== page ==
We start in flashback, back to what looks like the early days of Gilead, when they were first capturing women and holding them in detention centers. June and dozens of other women are being herded onto trucks to unknown destinations by armed guardians. Reminiscent of the Holocaust, we see them separating the weak and disabled. We also catch a glimpse into a room where naked women are being examined in some way. The only satisfying moment of this first scene is seeing Janine also being shoved into the truck, yelling and cursing at the guards along the way. Not only is this the first time June and Janine meet, but we love knowing that Janine has always been a handful.
The flashback morphs into present day, as June’s voiceover references the similarities between those early days and her current armed escort, who is guarding her as she walks through the streets doing her errands. She notes the common thread between them is ruthlessness. She realizes the only way they’re going to win against them is to be equally so.
Through voiceover, June reminds us of the plan that she’s put into motion. The plane will be ready to leave at midnight, and she’ll be getting 52 girls on it. As she walks through town and passes by other handmaids, they all greet her and drop bars of soap in her bag—signals of some kind, perhaps? As she passes by Janine, Janine can’t contain her glee, which catches Aunt Lydia’s attention. Fortunately, June explains it away as Janine just being Janine but now we’re worried Lydia’s attention may ruin the whole plan. She warns June to watch herself. If she only knew.
June returns back to the Lawrence’s to help Beth get ready. Sienna is pissed that she’s not being treated like an adult and allowed to help, so June tells her to act like one and step up. The three of them get to work, preparing for the big night: putting together food and water packages, filling backpacks for the girls, prepping the basement to temporarily house 52 girls and some Marthas until they are ready to board the trucks to freedom.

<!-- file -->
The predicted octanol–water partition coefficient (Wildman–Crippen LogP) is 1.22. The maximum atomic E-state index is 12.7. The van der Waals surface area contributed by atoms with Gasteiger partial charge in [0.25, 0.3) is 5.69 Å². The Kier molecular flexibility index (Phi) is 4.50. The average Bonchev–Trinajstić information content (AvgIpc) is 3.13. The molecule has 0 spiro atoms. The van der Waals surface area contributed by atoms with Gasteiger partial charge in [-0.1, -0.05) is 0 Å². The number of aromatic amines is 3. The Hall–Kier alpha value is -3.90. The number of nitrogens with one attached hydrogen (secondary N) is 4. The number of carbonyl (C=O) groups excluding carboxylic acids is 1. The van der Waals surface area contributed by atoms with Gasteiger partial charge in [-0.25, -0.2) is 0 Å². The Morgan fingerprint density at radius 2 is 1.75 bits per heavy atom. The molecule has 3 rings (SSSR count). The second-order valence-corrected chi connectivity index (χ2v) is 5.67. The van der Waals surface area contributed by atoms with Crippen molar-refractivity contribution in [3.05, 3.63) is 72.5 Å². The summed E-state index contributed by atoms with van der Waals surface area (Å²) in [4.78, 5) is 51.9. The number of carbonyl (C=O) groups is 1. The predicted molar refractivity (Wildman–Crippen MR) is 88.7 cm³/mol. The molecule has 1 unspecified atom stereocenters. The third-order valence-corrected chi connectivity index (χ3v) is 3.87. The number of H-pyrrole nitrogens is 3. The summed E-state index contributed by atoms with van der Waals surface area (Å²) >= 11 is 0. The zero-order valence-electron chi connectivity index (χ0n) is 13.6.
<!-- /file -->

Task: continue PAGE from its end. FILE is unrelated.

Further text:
It turns out the soap was for June to melt down and use to quiet squeaky gates and to smear on the windows of the basement, so nobody can see in. They put a lamp covered in a red cloth in the upstairs window, a signal to the escapees that this is the house to come to. They’ve thought of everything.
Until a Martha jumps the gun and shows up too early with her girl. Nobody was supposed to move in the daylight, but June ushers her inside before anyone can see them.
In Canada, Tuello tells Serena that she’s been so cooperative that she’s been rewarded by being allowed to leave the detention facility for short periods and explore the city if she wants to. “Out in the world without an escort,” she muses, seemingly happy and slightly overwhelmed at the thought.